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Thursday, August 16, 2012

Usain Bolt Sprints From the British Tax Man

BoltWall Street Journal editorial:  Usain Bolt's Tax Lesson:

As the post-Olympics glow fades, U.K. policy makers are trying to figure out how to keep the flame of British sports burning. They could start by changing Her Majesty's tax laws. After Jamaican sprinter Usain Bolt won his third gold in London last week, reporters asked him why he doesn't compete in the U.K. more often. "As soon as the [tax] law changes I'll be here all the time," he said.

Punitive tax policy had kept the world's fastest man from competing in Blighty for the past three years. Explaining Mr. Bolt's decision to skip a 2010 race in London, his agent told reporters: "He will earn a lot less by competing in Britain if he maintains his current endorsement level." ... Britain takes a cut of an athlete's worldwide endorsement earnings—that means overseas sponsors in addition to those in the U.K.—proportional to the time spent in Britain. By comparison, the U.S. only taxes nonresident athletes on endorsement fees paid by American sponsors. ...

So if in a given year Mr. Bolt ran in six races, one of which was in Britain, Her Majesty's government could collect income tax on one-sixth of his total income from sponsorships. Given that Mr. Bolt's contract with Puma alone is worth $9 million annually, the final U.K. tax bill for a single London race could dwarf his appearance fee, which has been in the range of $150,000 to $250,000. ...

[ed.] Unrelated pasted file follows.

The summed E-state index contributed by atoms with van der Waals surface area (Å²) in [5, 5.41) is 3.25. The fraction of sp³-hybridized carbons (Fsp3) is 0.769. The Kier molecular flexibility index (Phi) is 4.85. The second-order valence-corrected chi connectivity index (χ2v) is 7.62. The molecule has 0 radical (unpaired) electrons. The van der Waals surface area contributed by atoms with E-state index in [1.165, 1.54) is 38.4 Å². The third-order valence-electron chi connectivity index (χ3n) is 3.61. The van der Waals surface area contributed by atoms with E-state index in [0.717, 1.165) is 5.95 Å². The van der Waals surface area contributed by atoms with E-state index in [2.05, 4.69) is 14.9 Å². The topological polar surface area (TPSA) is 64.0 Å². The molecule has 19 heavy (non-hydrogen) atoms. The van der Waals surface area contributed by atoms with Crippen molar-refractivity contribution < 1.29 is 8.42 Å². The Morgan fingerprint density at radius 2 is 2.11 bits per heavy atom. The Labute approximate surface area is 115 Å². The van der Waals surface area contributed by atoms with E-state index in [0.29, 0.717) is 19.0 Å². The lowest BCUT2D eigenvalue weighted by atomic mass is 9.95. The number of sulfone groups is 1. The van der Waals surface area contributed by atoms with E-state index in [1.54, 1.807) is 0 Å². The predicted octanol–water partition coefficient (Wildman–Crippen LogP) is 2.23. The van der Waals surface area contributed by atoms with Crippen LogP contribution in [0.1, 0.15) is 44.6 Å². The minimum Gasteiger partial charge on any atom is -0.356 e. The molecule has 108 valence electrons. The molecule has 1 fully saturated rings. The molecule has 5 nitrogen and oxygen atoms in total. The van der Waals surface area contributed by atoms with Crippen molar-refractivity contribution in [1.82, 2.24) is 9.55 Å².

Superstars ... can tailor their professional schedules to maximize earnings without risking damage to their fame or competitive standing. So the best athletes stay out of U.K. competitions, the events have less popular appeal, fewer people attend, and the country forfeits both the economic activity and the tax revenue. The lesson is that taxes influence behavior, and punitive taxation hurts everyone, not least the punitive nation.

Prior TaxProf Blog posts:

http://taxprof.typepad.com/taxprof_blog/2012/08/usain-bolt.html

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